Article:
Somalia Pirate Drama Becomes The First Major International Crisis For The Obama Administration To Address
Last week's missile launch by North Korea was hardly as serious of an event as some would think. Once again, North Korea proved that it could not launch a missile into a high orbit or display the range necessary to threaten the mainland United States. Probably, only Iran might be interested in such failed missile technology as it might be able to target Israel with such a short range, if Iran could improve the guidance of these missiles. But, otherwise the North Korean launch was largely a failure on many levels.
But an even lower tech crisis over off the waters from Somalia has many dangers for the Obama Administration. Once again, a low tech group of criminals have proven that they can best the United States. Just like Iraq and Afghanistan, low tech bands of terrorists, criminals and thugs have been able to proven that they can match the U.S. in many ways. the American military is prepared along the lines of fighting high tech wars with unlikely opponents such as China or Russia, neither of whom probably want to really destroy their societies economic gains in a nuclear war. Both nations also have substantial investment in the U.S. as well, so it hardly makes a great deal of sense to destroy so much of their investments here. But the low tech wars with small bands of thugs remains as the most elusive and difficult sort of war to fight for a higher tech military like the U.S.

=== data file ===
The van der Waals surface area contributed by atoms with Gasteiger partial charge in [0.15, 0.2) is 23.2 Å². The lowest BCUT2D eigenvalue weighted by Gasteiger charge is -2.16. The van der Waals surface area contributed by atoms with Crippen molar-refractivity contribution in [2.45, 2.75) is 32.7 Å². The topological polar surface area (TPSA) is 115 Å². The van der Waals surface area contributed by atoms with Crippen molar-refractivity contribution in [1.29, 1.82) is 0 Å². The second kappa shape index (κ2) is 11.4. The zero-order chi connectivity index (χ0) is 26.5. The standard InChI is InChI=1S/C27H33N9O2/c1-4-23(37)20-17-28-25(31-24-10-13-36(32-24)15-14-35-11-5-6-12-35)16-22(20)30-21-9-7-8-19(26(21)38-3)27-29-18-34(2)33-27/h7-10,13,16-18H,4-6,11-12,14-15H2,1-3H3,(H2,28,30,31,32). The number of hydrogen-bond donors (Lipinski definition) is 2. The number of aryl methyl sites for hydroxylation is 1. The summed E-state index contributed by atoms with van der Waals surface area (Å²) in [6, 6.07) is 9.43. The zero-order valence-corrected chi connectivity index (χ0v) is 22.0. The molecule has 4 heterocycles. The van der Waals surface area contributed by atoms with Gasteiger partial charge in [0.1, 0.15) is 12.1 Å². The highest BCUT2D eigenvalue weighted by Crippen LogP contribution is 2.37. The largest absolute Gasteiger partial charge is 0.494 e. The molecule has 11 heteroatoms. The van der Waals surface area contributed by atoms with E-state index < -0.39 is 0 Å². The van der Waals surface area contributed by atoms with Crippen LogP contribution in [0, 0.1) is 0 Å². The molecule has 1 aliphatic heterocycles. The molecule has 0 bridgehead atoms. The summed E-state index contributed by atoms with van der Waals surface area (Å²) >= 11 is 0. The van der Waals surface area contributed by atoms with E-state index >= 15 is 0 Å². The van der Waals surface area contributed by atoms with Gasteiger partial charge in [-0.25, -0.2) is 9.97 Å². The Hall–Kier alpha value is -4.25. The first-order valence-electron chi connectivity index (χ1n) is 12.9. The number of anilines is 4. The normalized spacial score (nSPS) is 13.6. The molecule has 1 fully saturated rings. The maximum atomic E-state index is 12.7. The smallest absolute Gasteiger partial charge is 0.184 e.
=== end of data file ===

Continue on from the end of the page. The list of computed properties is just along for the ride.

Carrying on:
Somalia has no real government, where warlords, gangs, thugs, criminals and others simply arm themselves and become a government with their own rules unto themselves. Th excellent film BLACKHAWK DOWN was a pretty graphic reminder of the serious situation caused by gangs of fighters loyal to a warlord in Somalia could cause American forces. During the Clinton Administration, it was hoped that a small number of American soldiers could act as peacekeepers in Somalia, but their mission only ended in failure as they were attacked by bands of fighters loyal to a warlord.
The Obama Administration in the short-term needs this hostage drama to work out. But in the longer-term the navies patrolling the Somalia coast need some military plans to sink and destroy the pirate vessels and remove them as a threat. And the UN needs some real action to help to establish some sort of real government in Somalia and set some real laws to end the actions by criminal gangs. But the reality is that perhaps none of these three things may be achieved. The hostage drama may not end well, pirate gangs will continue to threaten international shipping, and the UN will never act to establish some government in Somalia, where anarchy will continue to be the rule of law.
Unfortunately, all of this only presents an opportunity for the U.S. to appear to be weak, although American, British, French, German, Chinese and Russian warships are all involved in the international effort to make shipping safe in the waters near Somalia.
Somalia is one of those frustrating low tech warfare foreign policy messes in which it is very difficult for the U.S. to emerge with a really good solution. It must be highly frustrating for Washington as well as other world governments to fail in efforts to protect their shipping from small bands of criminals. However, this seems to the nature of modern conflicts. Small bands of thugs will likely continue to oppress and humiliate the major nations of the world until the great nations of the world can figure some way to counter this low tech violence.
For now this standoff off the coast pits just four armed pirates vs. the power of the American Navy, proving the power of small bands of low tech thugs to bully large nations. A Shocking modern warfare development indeed.